Another proposed method is to discard the perturbations in the GTL entirely when the CVM-S Vs is less than 800m/s and apply the perturbations fully when CVM-S Vs > 1200m/s. In between those values, we linearly scale the perturbation value so that 0% of the CVM-SI21 ΔVs value is applied at 800m/s and 100% of the CVM-SI21 ΔVs value is applied at 1200m/s. When we go deeper than the GTL (i.e. past 350m) we always apply the perturbations fully. The pseudo-code for this method is as follows:

If depth < 350:

If original CVM-S Vs <= 800 m/s:

CVM-S4.20 Vs = CVM-S Vs

CVM-S4.20 Vp = CVM-S Vp

CVM-S4.20 Rho = CVM-S Rho

Else if original CVM-S Vs > 800 m/s and original CVM-S Vs < 1200 m/s:

Scaling factor = (CVM-S Vs - 800) / 400

Comment: Note the above line calculates how far we are between 800 and 1200. If the Vs is 1100 m/s for example, then (1100-800) / 400 = 300/400 = 75%

CVM-S4.20 Vs = CVM-S Vs + (Scaling factor x Perturbation Vs)

Comment: For our example above, this would mean if the original CVM-S Vs was 1100 m/s we would add 75% of the perturbation Vs to CVM-S Vs.

CVM-S4.20 Vp = CVM-S Vp + (Scaling factor x Perturbation Vp)

CVM-S4.20 Rho = CVM-S Rho

Else if original CVM-S Vs >= 1200 m/s:

CVM-S4.20 Vs = CVM-S Vs + Perturbation Vs

CVM-S4.20 Vp = CVM-S Vp + Perturbation Vp

CVM-S4.20 Rho = CVM-S Rho

End If

End If

Below are plots for the same 5 sites for this method:

- USC linear taper GTL
- DLA linear taper GTL
- PASC linear taper GTL
- SVD linear taper GTL
- Perris-2 linear taper GTL

**Cosine Scaling Between Vs > 800m/s and Vs < 1200m/s in the GTL**

This interpolation method works similarly to the Linear Scaling method with the exception that our scaling factor is not linear but rather a cosine method. That is:

Scaling factor = 0.5 * (1 + cos(PI - ((CVMS_VS - 800) / 400) * PI))

This helps smooth out some discontinuities that might be seen in the linearly scaled version.

- USC cosine taper GTL
- DLA cosine taper GTL
- PASC cosine taper GTL
- SVD cosine taper GTL
- Perris-2 cosine taper GTL

To see more about these sites and where they're located, we have provided the KML file:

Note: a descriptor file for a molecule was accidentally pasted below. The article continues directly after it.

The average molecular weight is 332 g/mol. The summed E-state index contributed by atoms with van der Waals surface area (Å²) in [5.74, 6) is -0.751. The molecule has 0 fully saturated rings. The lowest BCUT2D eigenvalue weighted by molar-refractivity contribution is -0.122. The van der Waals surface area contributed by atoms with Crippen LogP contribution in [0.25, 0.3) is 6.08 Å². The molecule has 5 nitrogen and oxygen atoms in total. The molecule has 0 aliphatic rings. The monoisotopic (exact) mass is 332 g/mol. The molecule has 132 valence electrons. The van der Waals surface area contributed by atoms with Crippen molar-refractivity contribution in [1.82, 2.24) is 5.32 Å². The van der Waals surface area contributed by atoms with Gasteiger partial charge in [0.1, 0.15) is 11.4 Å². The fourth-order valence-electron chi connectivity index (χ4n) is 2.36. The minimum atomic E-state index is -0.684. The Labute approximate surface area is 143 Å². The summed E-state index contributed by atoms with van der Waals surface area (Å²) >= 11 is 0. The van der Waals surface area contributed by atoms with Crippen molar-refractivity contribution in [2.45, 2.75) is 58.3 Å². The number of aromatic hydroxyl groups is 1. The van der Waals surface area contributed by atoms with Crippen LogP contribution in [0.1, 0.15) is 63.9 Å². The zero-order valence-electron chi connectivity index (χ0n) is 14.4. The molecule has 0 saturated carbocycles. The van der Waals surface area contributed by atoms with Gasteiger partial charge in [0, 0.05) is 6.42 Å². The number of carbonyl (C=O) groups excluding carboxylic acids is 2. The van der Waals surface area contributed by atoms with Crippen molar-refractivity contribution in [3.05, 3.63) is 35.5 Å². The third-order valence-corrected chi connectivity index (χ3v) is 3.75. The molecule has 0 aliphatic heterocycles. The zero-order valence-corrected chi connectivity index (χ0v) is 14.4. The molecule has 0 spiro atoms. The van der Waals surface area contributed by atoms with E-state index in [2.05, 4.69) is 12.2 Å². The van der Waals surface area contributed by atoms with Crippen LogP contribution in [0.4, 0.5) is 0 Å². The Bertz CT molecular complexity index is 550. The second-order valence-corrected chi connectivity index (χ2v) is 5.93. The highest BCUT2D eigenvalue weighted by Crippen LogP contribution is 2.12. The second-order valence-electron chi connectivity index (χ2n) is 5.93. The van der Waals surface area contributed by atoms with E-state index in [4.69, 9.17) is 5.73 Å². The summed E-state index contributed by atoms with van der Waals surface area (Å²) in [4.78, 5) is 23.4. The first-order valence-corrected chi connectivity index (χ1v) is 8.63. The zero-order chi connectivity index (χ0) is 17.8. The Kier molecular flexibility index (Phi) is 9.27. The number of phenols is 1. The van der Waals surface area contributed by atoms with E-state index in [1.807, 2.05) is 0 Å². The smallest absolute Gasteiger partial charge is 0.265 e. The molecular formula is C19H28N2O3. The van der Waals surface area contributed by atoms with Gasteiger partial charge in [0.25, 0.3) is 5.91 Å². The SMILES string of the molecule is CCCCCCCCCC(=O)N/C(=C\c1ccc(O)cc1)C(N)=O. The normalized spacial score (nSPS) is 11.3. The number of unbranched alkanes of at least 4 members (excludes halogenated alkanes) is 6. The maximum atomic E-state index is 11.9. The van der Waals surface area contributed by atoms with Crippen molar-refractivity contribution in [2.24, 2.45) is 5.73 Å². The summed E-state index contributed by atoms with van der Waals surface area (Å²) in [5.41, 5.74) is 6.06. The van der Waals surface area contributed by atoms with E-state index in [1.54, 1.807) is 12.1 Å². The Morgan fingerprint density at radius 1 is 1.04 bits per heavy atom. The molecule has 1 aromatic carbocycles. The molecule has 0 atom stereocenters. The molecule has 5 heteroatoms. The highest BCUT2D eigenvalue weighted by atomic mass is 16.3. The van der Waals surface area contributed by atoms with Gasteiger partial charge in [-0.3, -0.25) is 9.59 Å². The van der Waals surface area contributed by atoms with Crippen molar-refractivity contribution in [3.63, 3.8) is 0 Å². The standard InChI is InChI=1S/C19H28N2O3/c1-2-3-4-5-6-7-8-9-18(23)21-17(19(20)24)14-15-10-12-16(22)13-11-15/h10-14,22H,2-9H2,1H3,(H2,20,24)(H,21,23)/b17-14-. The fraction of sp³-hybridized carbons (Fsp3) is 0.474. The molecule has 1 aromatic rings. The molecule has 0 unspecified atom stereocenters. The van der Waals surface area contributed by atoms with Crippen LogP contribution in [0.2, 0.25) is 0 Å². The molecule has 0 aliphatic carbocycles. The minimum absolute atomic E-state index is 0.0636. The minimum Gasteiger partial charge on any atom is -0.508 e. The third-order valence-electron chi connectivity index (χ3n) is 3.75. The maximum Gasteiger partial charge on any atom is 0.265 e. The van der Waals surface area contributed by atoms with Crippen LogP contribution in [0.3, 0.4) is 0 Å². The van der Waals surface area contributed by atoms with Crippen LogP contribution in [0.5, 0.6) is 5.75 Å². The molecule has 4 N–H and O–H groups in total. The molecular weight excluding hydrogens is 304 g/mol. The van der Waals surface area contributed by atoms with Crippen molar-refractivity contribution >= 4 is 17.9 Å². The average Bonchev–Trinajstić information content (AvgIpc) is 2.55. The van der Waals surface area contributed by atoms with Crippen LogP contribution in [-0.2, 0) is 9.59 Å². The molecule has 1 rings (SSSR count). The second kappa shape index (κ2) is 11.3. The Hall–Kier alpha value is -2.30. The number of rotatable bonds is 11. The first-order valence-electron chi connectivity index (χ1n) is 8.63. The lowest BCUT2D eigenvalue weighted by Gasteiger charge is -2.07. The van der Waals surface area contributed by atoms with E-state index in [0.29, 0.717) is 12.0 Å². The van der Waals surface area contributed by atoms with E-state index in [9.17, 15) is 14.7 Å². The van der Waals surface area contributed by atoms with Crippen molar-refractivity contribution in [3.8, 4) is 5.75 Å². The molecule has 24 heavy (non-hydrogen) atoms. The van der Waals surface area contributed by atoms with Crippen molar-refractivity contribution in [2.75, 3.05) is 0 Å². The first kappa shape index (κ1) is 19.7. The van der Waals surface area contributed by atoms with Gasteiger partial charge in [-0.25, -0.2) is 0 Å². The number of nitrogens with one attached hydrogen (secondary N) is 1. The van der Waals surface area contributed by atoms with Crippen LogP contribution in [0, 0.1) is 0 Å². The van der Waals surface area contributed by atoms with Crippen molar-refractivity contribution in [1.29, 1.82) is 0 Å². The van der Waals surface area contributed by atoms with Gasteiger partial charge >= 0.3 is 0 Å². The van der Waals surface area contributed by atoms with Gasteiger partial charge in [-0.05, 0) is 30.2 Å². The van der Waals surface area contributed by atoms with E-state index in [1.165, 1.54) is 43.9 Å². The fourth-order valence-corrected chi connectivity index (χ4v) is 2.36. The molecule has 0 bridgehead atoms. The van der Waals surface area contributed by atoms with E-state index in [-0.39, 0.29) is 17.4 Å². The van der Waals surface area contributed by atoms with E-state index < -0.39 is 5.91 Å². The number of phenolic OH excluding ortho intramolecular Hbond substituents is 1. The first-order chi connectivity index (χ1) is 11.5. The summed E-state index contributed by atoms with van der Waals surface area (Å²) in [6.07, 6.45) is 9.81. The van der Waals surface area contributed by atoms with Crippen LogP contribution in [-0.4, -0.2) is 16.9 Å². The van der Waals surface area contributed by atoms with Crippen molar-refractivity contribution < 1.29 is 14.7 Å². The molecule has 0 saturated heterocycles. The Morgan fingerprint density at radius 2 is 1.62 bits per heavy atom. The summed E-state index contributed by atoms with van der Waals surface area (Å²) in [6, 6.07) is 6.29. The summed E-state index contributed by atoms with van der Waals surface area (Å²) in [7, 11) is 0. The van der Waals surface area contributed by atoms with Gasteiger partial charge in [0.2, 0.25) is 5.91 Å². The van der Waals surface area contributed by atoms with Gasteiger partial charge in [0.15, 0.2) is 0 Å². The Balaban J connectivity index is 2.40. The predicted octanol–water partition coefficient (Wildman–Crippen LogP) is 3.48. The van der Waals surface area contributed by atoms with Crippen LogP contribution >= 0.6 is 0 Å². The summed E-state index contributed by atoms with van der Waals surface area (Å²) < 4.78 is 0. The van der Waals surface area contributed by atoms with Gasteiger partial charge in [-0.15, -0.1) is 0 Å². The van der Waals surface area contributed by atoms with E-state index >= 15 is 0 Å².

## Perturbation Models

The model is expressed as a 3D grid of 1536 x 992 x 100 cells with a grid spacing of 500 m. Query points are smoothed by interpolating the surrounding eight grid points. The four corners of the model region are:

-116.00000000000000 30.449999999999999 -122.30000000000000 34.783499999999997 -118.94748257396012 38.303452459152524 -112.51822905852465 33.781862621842393 -116.00000000000000 30.449999999999999

The map projection is a UTM zone 11 projection. The velocity model is C/Fortran code and associated files that are downloaded, compiled, and run locally. The user queries the models by creating an input file of latitude, longitude, and depth values, and the model returns Vp, Vs, and density at each of those points. This improved model has been imported into UCVM and is referenced with the model label "cvmsi".

## Iteration 20 Perturbations

The VP and VP perturbation results are posted the USC computer under: ~pochen/SC_F3DT_dV_SI20/

The perturbations are separated into few files:

CVM4SI20_dV_# : # from 001~100 for perturbations at different depths

The file format is:

column 1: X column 2: Y column 3: Z column 4: longitude column 5: latitude column 6: depth (m) ; 0 is surface column 7: dVP (m/sec) ; VP of CVM4SI20 - VP of CVM4 column 8: dVS (m/sec) ; VS of CVM4SI20 - VS of CVM4

Attached a figure of waveform comparisons for Chino Hills event. In the figure, the black lines are data waveforms and the red lines are synthetic waveforms generated based on our current model. We have applied a six-pole Butterworth filter with corners at 0.02 and 0.2 Hz to both waveforms.

Few more iterations by using the scattering-integral and LSQR algorithms on the Mira. We will let you know, once we have a new model.

## Download CVM-SI

We have configured a software program called CVMSI_Query may be checked out from SVN with these commands:

svn co https://source.usc.edu/svn/cvmsi/trunk

An UCVM distribution is available for download here UCVM.

## References

- Lee, E., Chen, P., Jordan, T., & Wang, L., 2011. Rapid full‐wave centroid moment tensor (CMT) inversion in a three‐dimensional earth structure model for earthquakes in Southern California, Geophysical Journal International, 186, 311–330.
- Chen, P., Lee, E., Jordan, T. H., Maechling, P. J., Denolle, M., & Beroza, G. C., 2011, Full-3D Waveform Tomography for Southern California, 2011 SSA Annual Meeting, Memphis, TN
- Lee, E., Chen, P., Jordan, T. H., Maechling, P. J., Denolle, M., & Beroza, G. C., 2010, Full-3D Waveform Tomography for Southern California, 2010 AGU Fall Meeting, San Francisco, CA